8. Coal Tit (Periparus ater)
The coal tit is smaller and more agile than the blue tit. They’re also less abundant, with only around half a million breeding pairs. While they do not migrate, coal tits form flocks with other tit species and go into wooded areas in search of food.
They primarily eat insects but also forage for nuts and seeds. Leaving out black sunflower seeds or mealworms is a good way to attract them to your garden.
When bird spotting, you’ll want to look for a bird with a buff underside and gray plumage on the back. The head has similar black and white coloration to the great tit, but the coal tit is significantly smaller.
9. Starling (Sturnus vulgaris)
The starling is often found in areas with a lot of trees during breeding season, as it nests in holes. They’re also common around fields where you can find them in search of foods like insects, berries, and fruits. However, they are considered a crop pest.
In UK gardens, starlings are a common sight, and it’s thought that there are around 800,000 breeding pairs. Starlings from the European mainland are known to migrate north to the UK for winter, and you can help them by offering suet balls and peanuts.
Starlings have a variety of calls, including whistles, trills, chatters, and warbles, which are used between males but also to scare off hawks and jays.
10. Wood Pigeon (Columba palumbus)
The wood pigeon is a very common bird in the UK and is easily recognized by its low-pitched, five-note cooing sound. They’re often heard early in the morning, and their call is used to define their territory.
These birds can grow to around 15 to 17.3 inches (38 to 44 cm), and males and females look very similar. They have mostly gray plumage but are easy to tell apart from other pigeons, thanks to the white patches on the sides of their necks.
Wood pigeons eat a diet that mainly consists of seeds, fruits, and plants, which you can leave out to attract them. However, owing to their dietary tastes, they’re often seen as a pest by farmers.
These are non-migratory birds in the UK but in winter, you may see more than usual as those from the Scandinavian regions pass through as they migrate to France and Spain.
11. Chaffinch (Fringilla coelebs)
There are around 6 million breeding pairs of chaffinches in the UK, making them one of the most common garden birds here. They have a pink-hued underside with black and white barred feathers on the wings and tail. The head is covered in blue-gray plumage.
Chaffinches are found all over the UK, but they’re most common in the southern, central, and eastern regions of the country. They feed on insects like spiders and invertebrates like snails, as well as a variety of fruits and seeds. Sunflower hearts and peanuts are a great food option for people looking to attract these birds to their gardens.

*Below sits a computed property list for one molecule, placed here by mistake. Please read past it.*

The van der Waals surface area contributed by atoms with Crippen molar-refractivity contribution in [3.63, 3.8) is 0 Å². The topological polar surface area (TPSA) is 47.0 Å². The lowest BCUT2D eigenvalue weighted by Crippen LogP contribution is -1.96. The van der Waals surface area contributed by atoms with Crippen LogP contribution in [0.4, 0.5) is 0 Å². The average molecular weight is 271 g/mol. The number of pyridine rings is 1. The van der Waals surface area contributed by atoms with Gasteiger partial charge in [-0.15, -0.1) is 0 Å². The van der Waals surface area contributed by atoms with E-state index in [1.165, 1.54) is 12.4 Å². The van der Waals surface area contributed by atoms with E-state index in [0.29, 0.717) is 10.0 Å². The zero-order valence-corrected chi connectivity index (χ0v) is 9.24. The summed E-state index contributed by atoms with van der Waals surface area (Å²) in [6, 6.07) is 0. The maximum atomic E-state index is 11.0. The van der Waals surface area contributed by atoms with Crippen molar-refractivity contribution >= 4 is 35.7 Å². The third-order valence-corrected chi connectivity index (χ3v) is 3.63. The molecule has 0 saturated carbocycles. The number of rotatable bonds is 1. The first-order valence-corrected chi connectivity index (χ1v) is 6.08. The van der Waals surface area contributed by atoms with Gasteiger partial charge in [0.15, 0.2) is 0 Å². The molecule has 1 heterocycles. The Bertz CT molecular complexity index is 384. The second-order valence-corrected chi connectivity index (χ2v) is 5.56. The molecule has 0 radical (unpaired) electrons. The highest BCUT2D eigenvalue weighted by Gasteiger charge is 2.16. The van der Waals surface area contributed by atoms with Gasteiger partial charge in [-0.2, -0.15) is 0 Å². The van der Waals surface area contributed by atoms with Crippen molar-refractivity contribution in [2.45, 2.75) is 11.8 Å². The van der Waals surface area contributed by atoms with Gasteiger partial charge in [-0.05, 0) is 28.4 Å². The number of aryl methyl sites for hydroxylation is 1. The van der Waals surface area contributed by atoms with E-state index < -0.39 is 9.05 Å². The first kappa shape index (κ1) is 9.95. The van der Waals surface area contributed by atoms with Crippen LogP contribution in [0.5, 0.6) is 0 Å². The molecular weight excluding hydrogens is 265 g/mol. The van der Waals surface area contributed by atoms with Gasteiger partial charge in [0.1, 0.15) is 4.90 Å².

The song of the chaffinch is a rattle of descending notes that abruptly comes to a stop. You’ll hear the call year-round as, while females tend to migrate south, males remain in their UK breeding grounds throughout the winter.
12. Wren (Troglodytes troglodytes)
The wren is one of the smallest garden birds in the UK, but it’s easily identifiable by its rounded body, slender legs, and short wings. The tail is often in an upright position and is also quite short. They don’t typically grow to much bigger than 3.9 inches (10 cm) in length.
Wrens may be common, but they’re also one of the lesser spotted birds as they tend to keep to themselves. They’re found in all kinds of habitat around the United Kingdom and feed on a diet of small insects like ants, spiders, and beetles. Mixing mealworms with oats is a good way to attract them to your garden.
The wren makes a series of sounds, including rattles, chips, and chatters, which you’ll hear throughout the year as they don’t migrate abroad. That said, many wrens will head north in winter to find shelter in habitats like reed beds.
13. Long-Tailed Tit (Aegithalos caudatus)
The long-tailed tit is a small black and white, rounded bird, and it’s thought that there are around 400,000 breeding pairs in the United Kingdom. While they weigh less than a pound coin, these birds have disproportionately long tails, which is how they earned their name.
Long-tailed tits are often seen moving between gardens during the winter and can be identified by their rolling, high-pitched calls. You can also tell them apart because of the pinkish underside seen in adults.
These birds mainly eat invertebrates, but you can leave suet and peanuts to attract them to your garden. In winter, many of the smaller individuals struggle to stay warm, so providing bird boxes is a good way to help protect these cavity nesters.
14. House Martin (Delichon urbicum)
The house martin arrives in the UK in early spring, where it often sets up a nest under the eaves of houses. This means it’s one of the most commonly sighted birds in the UK. In around October, they will leave again and head as far as Africa for the winter.
These are truly fascinating birds whose diet consists of insects which they catch during flight. In order to ensure there’s a good supply of insects for all, these birds seem to know to fly at different heights when hunting for a meal.
These birds have glossy blue-black feathers with a white underside and they’re often pretty noisy! Their song is similar to that of a sparrow with lots of chirruping sounds. What’s more, when it comes to protecting their territory, house martins are known to get quite aggressive.
15. Goldfinch (Carduelis carduelis)
Goldfinches are some of the most spectacular-looking garden birds in the UK. They have a red face with black and white markings on the head. Their bodies are covered in brown feathers to the back with black and white patterns on the wings as well as yellow patches.
They feed on insects as well as seeds so hanging a bird feeder with a seed mix is a great way to attract them to your garden. Of course, having lots of plants that create an insect habitat is also useful.